Measuring the population-level consequences of predator-induced prey movement

Publication Type:Journal Article
Year of Publication:2008
Authors:Abrams, PA
Journal:Evolutionary Ecology Research
Volume:10
Pagination:333 - 350
Date Published:2008///
ISBN Number:1522-0613
Keywords:CONSEQUENCES, DYNAMICS, predation, PREDATOR, predators, PREY, RISK, SIZE
Abstract:

Questions: (1) What impact does adaptive movement away from areas of high predation risk have on the dynamics of a prey species and its resource? (2) What can experiments that introduce or remove predator cues tell us about the answer to question (1)? Mathematical methods: These questions are addressed using a two-patch meta-community model in which predators and/or their cues are incorporated into a system consisting of a prey species and its resource. Predators and/or cues may be introduced to one or both patches. Key assumptions: Prey species move adaptively to maximize their instantaneous rate of increase, but also make some random movement. Predators move randomly or do not move. Resources seldom or never move between patches. Consumer species have saturating functional responses. Conclusions: (1) Adaptive movement can stabilize or destabilize the dynamics of the tri-trophic system. (2) Monitoring densities in a single patch may give a misleading indication of the global change in densities. (3) Adaptive prey movement in response to predator cues may increase or decrease prey density. (4) Predator introduction may cause an increase or decrease in the size of the prey population. (5) Short-term experiments with local measurements may greatly overestimate the impact of predators on prey and the behavioural component of that impact. (6) The dynamics and interspecific effects in a system with predators and adaptive avoidance by prey cannot in general be deduced from separate experiments with cues alone and with predators in the absence of the cues. (7) Conclusions from recent empirical studies should be reassessed in light of these results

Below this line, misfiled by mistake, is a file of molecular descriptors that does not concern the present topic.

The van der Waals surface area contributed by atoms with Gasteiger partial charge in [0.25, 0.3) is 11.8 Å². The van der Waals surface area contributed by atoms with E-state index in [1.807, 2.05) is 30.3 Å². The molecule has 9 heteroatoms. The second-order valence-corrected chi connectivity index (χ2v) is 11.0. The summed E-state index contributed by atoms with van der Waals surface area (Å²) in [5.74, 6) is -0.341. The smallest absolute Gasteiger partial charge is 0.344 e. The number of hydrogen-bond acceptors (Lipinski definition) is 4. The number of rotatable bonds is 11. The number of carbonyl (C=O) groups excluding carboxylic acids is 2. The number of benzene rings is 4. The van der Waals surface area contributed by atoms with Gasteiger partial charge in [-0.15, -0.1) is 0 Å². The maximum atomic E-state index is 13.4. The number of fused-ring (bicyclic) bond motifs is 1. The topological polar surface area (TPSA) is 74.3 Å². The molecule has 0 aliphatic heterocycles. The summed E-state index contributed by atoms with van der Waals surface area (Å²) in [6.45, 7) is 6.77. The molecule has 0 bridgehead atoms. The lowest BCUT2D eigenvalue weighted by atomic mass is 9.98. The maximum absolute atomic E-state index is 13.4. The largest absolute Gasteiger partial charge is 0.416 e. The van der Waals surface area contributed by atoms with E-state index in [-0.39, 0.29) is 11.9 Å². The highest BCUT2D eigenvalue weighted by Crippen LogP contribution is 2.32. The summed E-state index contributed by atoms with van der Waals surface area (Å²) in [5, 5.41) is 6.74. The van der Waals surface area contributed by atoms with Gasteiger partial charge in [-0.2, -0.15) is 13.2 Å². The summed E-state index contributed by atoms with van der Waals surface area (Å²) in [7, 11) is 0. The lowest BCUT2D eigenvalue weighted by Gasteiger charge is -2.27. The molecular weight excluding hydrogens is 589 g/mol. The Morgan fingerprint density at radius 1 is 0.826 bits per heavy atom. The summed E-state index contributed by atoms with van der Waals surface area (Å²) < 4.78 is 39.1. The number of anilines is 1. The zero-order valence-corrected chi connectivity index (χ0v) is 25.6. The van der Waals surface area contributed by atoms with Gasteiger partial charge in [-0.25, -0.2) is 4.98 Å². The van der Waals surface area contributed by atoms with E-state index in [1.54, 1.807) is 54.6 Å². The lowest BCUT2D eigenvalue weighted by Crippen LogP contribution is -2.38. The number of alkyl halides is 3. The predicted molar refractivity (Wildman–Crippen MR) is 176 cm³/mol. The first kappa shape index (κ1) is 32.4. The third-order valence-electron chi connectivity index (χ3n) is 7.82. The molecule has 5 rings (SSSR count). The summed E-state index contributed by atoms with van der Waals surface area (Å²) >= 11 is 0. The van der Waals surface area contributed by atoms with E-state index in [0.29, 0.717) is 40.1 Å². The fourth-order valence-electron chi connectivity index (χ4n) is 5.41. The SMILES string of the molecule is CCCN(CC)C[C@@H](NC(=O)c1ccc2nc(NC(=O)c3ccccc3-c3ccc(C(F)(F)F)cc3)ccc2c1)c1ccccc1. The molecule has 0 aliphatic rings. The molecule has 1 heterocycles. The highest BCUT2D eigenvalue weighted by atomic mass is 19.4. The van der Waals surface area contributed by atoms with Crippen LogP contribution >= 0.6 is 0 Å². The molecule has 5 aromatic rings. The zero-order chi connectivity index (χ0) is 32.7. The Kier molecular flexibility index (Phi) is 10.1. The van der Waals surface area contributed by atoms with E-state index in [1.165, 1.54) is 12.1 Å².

URL:ISI:000256015000002
Scratchpads developed and conceived by (alphabetical): Ed Baker, Katherine Bouton Alice Heaton Dimitris Koureas, Laurence Livermore, Dave Roberts, Simon Rycroft, Ben Scott, Vince Smith